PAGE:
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The 2012 domestic box office continued to thrive over Super Bowl weekend as 20th Century Fox’s high school superpower pic Chronicle opened to a stellar $22 million, followed closely by CBS Films’ Daniel Radcliffe horror-thriller The Woman in Black with $21 million.
Both film overperformed, with total box office revenues up more than 35 percent over last year. CBS Films executives will be watching Sunday traffic carefully on the outside chance that their film pulls ahead of Chronicle.
For months, movies have been skewing noticeably older, worrying the film business and contributing to diminished revenues. That trend reversed itself on Friday — 61 percent of those buying tickets for Chronicle were under the age of 25, while 57 percent of Woman in Black’s audience was under the age of 25.
Both films are victories for their respective companies. Fox only spent $12 million to produce Chronicle, about a group of high school friends who acquire superpowers and use them to make mischief until one of them begins using them for darker purposes. The film was directed by 25-year-old Josh Trank and stars Dane DeHaan, Michael B. Jordan and Michael Kelly.
“This is a fantastic result for a movie that was designed by and made for that younger deographic that has been largely missing from theaters,” Fox executive vice president of distribution Chris Aronson said.
Chronicle, produced by John Davis Entertainment, received a B CinemaScore, while Woman and Black received a B-. Woman in Black’s performance is a boost for Radcliffe, whose Harry Potter fans no doubt turned out to see the star, with females making up 59 percent of the audience, many of them younger.
“You’ve got one of the biggest and hardest-working actors in a well-made, scary movie, with an innovative marketing campaign,” said CBS Films president of domestic distribution Steven Friedlander.
Woman in Black, based on Susan Hill’s novel of the same name, was produced by Hammer Film Productions and preemptively acquired by CBS Films just before the Cannes Film Festival last year. Also starring Ciaran Hinds and Janet McTeer, the ghost story was directed by James Watkins.
CBS Films spent $3 million to acquire the film.
Woman in Black had hoped to pull ahead of Chronicle for the weekend since it is appealing to younger women, a demo less interested in the football than younger man. However, Chronicle played more evenly than expected, with females making up 45 percent of the audience.
The third new film of the weekend is Universal and Working Title Films’ family friendly whale pic Big Miracle, starring Drew Barrymore and John Krasinski. The pic opened at No. 4 with a muted $8.5 million. It was the most expensive of the three new offerings, costing $40 milion to produce.
Beating Big Miracle for the No. 3 spot was Open Road Film’s Liam Neeson holdover The Grey, which grossed a sturdy $9.5 million in its second weekend for a cume of $34.7 million. The pic fell roughly 40 percent.
Universal’s campaign for Big Miracle, receiving an A- CinemaScore, has targeted moms and girls, the latter being the demo least interested in football (that’s why Disney opened Hannah Montana/Miley Cyrus: Best of Both Worlds Concert Tour over Super Bowl weekend).
Directed by Ken Kwapis, Big Miracle is based on the 1989 book Freeing the Whales, and tells the story of the international rescue effort to rescue three gray whales trapped in ice near Point Barrow, Alaska. In the movie, Barrymore and Krasinski play a nonprofit aid worker and a government worker who develop a romance.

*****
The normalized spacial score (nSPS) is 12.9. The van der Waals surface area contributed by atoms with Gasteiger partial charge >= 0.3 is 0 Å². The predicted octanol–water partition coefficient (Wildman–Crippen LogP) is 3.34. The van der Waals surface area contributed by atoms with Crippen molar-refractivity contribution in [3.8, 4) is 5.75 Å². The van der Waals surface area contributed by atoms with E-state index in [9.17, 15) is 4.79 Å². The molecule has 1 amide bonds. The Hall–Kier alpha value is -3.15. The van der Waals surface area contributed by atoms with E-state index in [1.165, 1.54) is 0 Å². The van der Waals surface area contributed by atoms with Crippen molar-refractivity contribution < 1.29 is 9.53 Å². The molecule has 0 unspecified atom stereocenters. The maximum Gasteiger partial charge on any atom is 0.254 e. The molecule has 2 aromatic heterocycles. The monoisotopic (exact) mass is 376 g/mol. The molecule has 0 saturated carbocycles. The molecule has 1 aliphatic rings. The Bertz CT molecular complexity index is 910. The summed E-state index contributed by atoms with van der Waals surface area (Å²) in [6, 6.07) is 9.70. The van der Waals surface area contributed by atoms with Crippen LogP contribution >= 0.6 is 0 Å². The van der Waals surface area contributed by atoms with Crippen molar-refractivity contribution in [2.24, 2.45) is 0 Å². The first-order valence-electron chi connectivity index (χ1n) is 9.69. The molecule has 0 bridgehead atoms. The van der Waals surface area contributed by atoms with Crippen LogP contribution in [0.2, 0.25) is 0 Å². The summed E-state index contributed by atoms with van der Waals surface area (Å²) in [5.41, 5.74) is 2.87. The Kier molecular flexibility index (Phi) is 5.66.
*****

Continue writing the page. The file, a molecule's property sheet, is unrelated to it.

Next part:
Among Oscar best picture contenders, Fox Searchlight’s The Descendants beat out Warner Bros.’ Extremely Loud and Incredibly Close, grossing $4.6 million from 2,038 theaters in its 12th weekend for a cume of $65.2 million and coming in No. 8. Extremely Loud, placing No. 10, grossed $3.9 million from 2,506 theaters for a cume of $26.8 million. Descendants fell 19 percent from the previous weekend; Extremely Loud, 44 percent.
Awards frontrunner The Artist, distributed by the Weinstein Co., came in No. 12 as it continued expanding, adding more than a 100 theaters for a total location count of 1,005. The silent, black-and-white film grossed $2.6 million for a cume of $20.6 million, and falling 23 percent from the previous weekend.
The Weinstein Co. opened Madonna’s British royal romance W.E. in four locations in New York and Los Angeles, timed to her Super Bowl half-time show. The pic grossed $45,000 a location average of $11,250.
Erik Lomis, head of distribution for the Weinstein Co., said it’s a respectable start for the film–starring Andrea Risebrough. W.E. expands into the top 10 markets next weekend, hoping to parlay the half-time appearance into added attention.
Weekend/Domestic Box Office Feb. 3-Feb. 5
Title/Weeks in Release/Studio/Theater Count/Three Day Weekend Total/Cume
1. Chronicle (1), Fox/2,907, $22 milion
2. The Woman in Black (1), CBS Films/2,855, $21 million
3. The Grey (2), Open Road Films/3,207, $9.5 million, $34.7 million
4. Big Miracle (1), Universal/2,129, $8.5 million
5. Underworld: Awakening (3), Sony/2,636, $5.6 million, $54.4 million
6. One for the Money (2), Lionsgate/2,737, $5.3 million, $19.7 million
7. Red Tails (3), Fox/2,347, $5 million, $41.3 million
8. The Descendants (12), Fox Searchlight/2,038, $4.6 million, $65.2 million
9. Man on a Ledge (2), Summit/2,998, $4.5 million, $14.7 million
10. Extremely Loud & Incredibly Close (7), Warner Bros./2,630, $3.9 million, $26.8million
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